Military parents, like all parents, want the best for their kids, yet they often don’t have the time to research as thoroughly as they’d like. Military families move every two to three years, and parents often feel badly about moving their children so frequently. With every move, kids need redecorated bedrooms and restocked closets. Knowing that kids outgrow their wardrobes quickly, even when staying in the same climate for a few years, makes parents think twice when purchasing pricier children’s clothing.
All of this means military parents are often torn between efficiency and good deals. They want the details that address their desires for safety, quality, and durability. The ideal marketing campaign would touch on all of those issues, while focusing on the struggles military families may face and offering a compassionate yet practical solution.
Who they are and how they spend
Most military parents have two children and begin their family around the age of 25, according to the 2015 Military One Source Demographic Report. The same report states that 45% of military spouses are within the 26 to 35 age group.
In the 2015 Bureau of Labor Statistics’ Consumer Expenditures Survey, that same demographic spends approximately $6,000 on food, $1,500 to $1,800 on clothing, and $2,200 on entertainment annually.
These parents often learn how to parent while they are also learning how to parent in the military, which means a lot of time parenting solo. Almost all military spouses spend months, if not years, apart from their service member throughout the course of their career.
Additionally, there are almost 60,000 single parents across the military who, like their married counterparts, rarely have the luxury of living close to their extended family. Planning sales or additional discounts around military payday, the 1st and 15th of each month, is a great way to show military parents that you understand their needs.
They care about quality, not cost
Top quality products are popular among military families. Clothing is one area where durability and cost are both a factor as military families move to different climates frequently.
For example, a military family living in a hot climate may find themselves searching for quality winter coats and boots in preparation for a move north. They want to know that their purchase will last them through the next duty station, or for several years to come.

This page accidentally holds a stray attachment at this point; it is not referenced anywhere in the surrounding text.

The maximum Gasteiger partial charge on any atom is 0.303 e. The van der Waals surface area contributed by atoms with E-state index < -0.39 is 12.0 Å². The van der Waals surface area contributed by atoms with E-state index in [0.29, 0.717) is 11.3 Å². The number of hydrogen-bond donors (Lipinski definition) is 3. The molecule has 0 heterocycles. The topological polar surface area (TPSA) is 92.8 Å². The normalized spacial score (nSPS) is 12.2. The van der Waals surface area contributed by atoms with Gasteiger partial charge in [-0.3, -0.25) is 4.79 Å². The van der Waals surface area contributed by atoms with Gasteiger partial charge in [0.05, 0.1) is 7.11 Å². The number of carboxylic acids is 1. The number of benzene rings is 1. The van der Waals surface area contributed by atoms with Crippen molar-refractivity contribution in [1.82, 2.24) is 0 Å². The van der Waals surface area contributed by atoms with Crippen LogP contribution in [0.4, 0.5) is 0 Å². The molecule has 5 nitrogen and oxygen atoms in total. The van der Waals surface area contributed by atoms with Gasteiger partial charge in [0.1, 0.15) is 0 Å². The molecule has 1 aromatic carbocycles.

Most families plan to hand down clothing to younger siblings, and they often swap and share clothing among other military families as well. Clothes bought for one child are typically worn by half a dozen neighborhood children.
Randi Cairns, whose husband was in the military for 20 years, remembers when her children were younger and durability was very important. “When my kids were more likely to stain, rip, or outgrow clothing quickly, I was looking for value,” she says.
Melissa Grundt a Navy wife and mom of two teenagers, says the quality of clothing remains important as her children are now wearing the same clothes longer. “I purchase based on longevity,” Grundt says. “Neither of mine care much for trends, so most clothing purchases are going to last at least a year.”
Military parents value customer service and ease of returns
In addition to frequent moves, many military families have one spouse who grapples with parenting alone, when the serving spouse is stationed overseas or on a special assignment. This puts time at a premium, so military parents need easy shopping options. They gravitate towards brands they know and trust, especially businesses with strong ties to the community. They look for brands who donate back to veterans programs and who offer a military discount. It shows them that the company cares about the military community and veterans.
“Military discounts sway me towards a specific company,” Cairns says.
Other things that sway parents are good customer service, craftsmanship, and quality. For example, when military families move, they often need to replace items destroyed by moving companies. Military.com estimates that the average out-of-pocket expense for each military family as they move is $1,725 —before replacing or repairing damaged goods. Companies who understand the difficulties of moving frequently and can offer a hassle-free replacement, repair, or return are very attractive to military parents.
According to PCS Grades, a company who provides a platform for families to review housing and share experiences, most families learn they are moving early in the year. Marketing household goods and décor for the late spring and early summer will coincide with when most families move into new houses.
Each new house requires new decorations and often new furniture. Many military families wait until their next move to make new purchases for the home, so this is a great opportunity for marketing to them. Furniture that is versatile and can fit in any living room tops the lists of many military parents. Bunk beds or loft beds that can make a smaller bedroom seem big are popular.